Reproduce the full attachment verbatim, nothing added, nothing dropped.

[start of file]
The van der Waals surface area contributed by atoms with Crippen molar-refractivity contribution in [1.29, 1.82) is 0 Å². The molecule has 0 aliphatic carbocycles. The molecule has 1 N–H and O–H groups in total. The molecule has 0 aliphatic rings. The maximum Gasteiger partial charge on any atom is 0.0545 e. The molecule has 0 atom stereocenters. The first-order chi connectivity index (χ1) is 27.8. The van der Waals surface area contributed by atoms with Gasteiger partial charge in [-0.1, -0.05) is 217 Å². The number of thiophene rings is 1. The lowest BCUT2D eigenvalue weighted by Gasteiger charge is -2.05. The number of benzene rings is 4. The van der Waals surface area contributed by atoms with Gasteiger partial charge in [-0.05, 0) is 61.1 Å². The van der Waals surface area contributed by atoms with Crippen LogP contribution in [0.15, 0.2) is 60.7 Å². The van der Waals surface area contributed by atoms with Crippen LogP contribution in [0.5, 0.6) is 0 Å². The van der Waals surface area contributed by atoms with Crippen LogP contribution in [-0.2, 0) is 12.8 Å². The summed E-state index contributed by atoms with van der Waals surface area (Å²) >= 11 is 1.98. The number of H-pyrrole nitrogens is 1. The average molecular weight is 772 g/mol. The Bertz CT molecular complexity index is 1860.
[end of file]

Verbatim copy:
The van der Waals surface area contributed by atoms with Crippen molar-refractivity contribution in [1.29, 1.82) is 0 Å². The molecule has 0 aliphatic carbocycles. The molecule has 1 N–H and O–H groups in total. The molecule has 0 aliphatic rings. The maximum Gasteiger partial charge on any atom is 0.0545 e. The molecule has 0 atom stereocenters. The first-order chi connectivity index (χ1) is 27.8. The van der Waals surface area contributed by atoms with Gasteiger partial charge in [-0.1, -0.05) is 217 Å². The number of thiophene rings is 1. The lowest BCUT2D eigenvalue weighted by Gasteiger charge is -2.05. The number of benzene rings is 4. The van der Waals surface area contributed by atoms with Gasteiger partial charge in [-0.05, 0) is 61.1 Å². The van der Waals surface area contributed by atoms with Crippen LogP contribution in [0.15, 0.2) is 60.7 Å². The van der Waals surface area contributed by atoms with Crippen LogP contribution in [0.5, 0.6) is 0 Å². The van der Waals surface area contributed by atoms with Crippen LogP contribution in [-0.2, 0) is 12.8 Å². The summed E-state index contributed by atoms with van der Waals surface area (Å²) >= 11 is 1.98. The number of H-pyrrole nitrogens is 1. The average molecular weight is 772 g/mol. The Bertz CT molecular complexity index is 1860.